Hockey Hall of Fame - Stanley Cup Journals: 15
The Stanley Cup Journal

July 11, 2003 -- "Some people say it was destiny, but I just think I was in the right place at the right time," admits Henri Richard.

This edition of Stanley Cup Journal is about fate. Circumstances. Being in the right place at the right time.

It's about two outstanding hockey players. Both from the Canadian province of Quebec. Both selected by a committee of their peers to become Honoured Members of the Hockey Hall of Fame.

It's a story of 'have' and 'have not.'

Henri and Maurice Richard
Henri and Maurice 'Rocket' Richard.
Depending on how you look at the situation, being born in Montreal the younger brother of Canadiens' superstar Maurice 'Rocket' Richard was either a blessing or a burden to a young Henri Richard. "All I ever had in my mind was playing with the Montreal Canadiens and thinking about playing with my brother Maurice," states Henri as he reflects back on the early days of his hockey career.

Although there was a fifteen-year difference in their ages, Henri Richard couldn't help but be influenced by his oldest brother, the Rocket. "I wanted to play hockey because Maurice was playing hockey. But I never said it to anybody. When I was in school, they used to ask me what I wanted to do when I grew up. I never said, 'A hockey player.' I always said, 'A plumber' or something like that," laughs Henri. But Maurice and Henri Richard were substantially different types of hockey players. Maurice, born August 4, 1921, was solidly built at 5'10" and 180 pounds. Henri was slight at 5'7" and 160 pounds. The Rocket was fierce in his absolute determination to do anything possible to score while Henri, the 'Pocket Rocket,' was renowned for his excellent stickhandling and playmaking abilities. Although they shared the same genes, the Richard brothers had little in common outside the fact they both excelled in their hockey careers.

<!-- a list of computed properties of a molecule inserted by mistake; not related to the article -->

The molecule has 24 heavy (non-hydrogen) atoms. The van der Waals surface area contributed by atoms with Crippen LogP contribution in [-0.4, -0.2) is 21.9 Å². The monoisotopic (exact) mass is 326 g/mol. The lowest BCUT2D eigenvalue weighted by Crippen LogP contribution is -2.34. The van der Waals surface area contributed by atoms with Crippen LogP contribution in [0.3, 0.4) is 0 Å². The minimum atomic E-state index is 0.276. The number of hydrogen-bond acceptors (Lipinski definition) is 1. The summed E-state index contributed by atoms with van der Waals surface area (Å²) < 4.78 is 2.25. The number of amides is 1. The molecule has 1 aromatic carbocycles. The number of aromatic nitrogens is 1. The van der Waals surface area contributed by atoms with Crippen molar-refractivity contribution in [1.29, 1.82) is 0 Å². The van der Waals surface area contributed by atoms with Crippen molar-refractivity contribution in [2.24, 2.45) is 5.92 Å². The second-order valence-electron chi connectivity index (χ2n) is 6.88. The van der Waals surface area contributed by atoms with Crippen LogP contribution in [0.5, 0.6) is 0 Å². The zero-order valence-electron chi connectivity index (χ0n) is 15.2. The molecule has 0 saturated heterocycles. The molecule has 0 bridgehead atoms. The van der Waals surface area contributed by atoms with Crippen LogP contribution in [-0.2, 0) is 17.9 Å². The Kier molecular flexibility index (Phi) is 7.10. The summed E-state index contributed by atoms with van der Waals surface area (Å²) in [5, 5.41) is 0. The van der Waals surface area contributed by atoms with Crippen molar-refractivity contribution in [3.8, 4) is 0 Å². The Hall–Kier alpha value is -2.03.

"A lot of people said I wouldn't make it in the NHL," shrugs Richard. But the Pocket Rocket proved his detractors wrong. "Elmer Lach was my coach in junior and he told me, 'You'll never make the NHL.' Well, I made it ahead of quite a few good hockey players," smiles Henri.

1955-56 Montreal Canadiens
The 1955-56 Montreal Canadiens as inscribed on the Stanley Cup. Nine Honoured Members played on that team. Consider the following, the Champion 2001-02 Detroit Red Wings roster included: Chelios, Fedorov, Hasek, Hull, Larionov, Lidstrom, Robitaille, Shanahan and Yzerman.
When Henri Richard joined the Montreal Canadiens in 1955, no one could possibly have known that not only was he going to win the Stanley Cup as a rookie, but that he was stepping into a lineup that would win five consecutive Stanley Cup championships and is regarded as arguably the greatest dynasty in NHL history. "That was a great team. There were so many great hockey players. I wouldn't have said it before, but now that it's all over, I thought winning like that was normal." For five seasons, a Montreal Canadiens' juggernaut rolled over the rest of the NHL, led by nine players and a coach who would go on to be honoured with selection to the Hockey Hall of Fame. Coach Toe Blake has been joined in the Hockey Hall of Fame by Jean Beliveau, Bernard 'Boom Boom' Geoffrion, Doug Harvey, Tom Johnson, Dickie Moore, Bert Olmstead, Jacques Plante, Maurice Richard and Henri, who was elected in 1979

The Canadiens won the Stanley Cup in Henri's rookie season. In fact, they won the championship his first five seasons in the NHL. Then, they won the Cup again in 1965, 1966, 1968 and 1969. In 1971, the Pocket Rocket won the Stanley Cup for a tenth time, with Henri scoring the game-winning goal in Game 7 against the Chicago Black Hawks. Richard won an eleventh Stanley Cup championship in 1973, and as captain, was presented with hockey's most prestigious trophy by NHL president Clarence Campbell.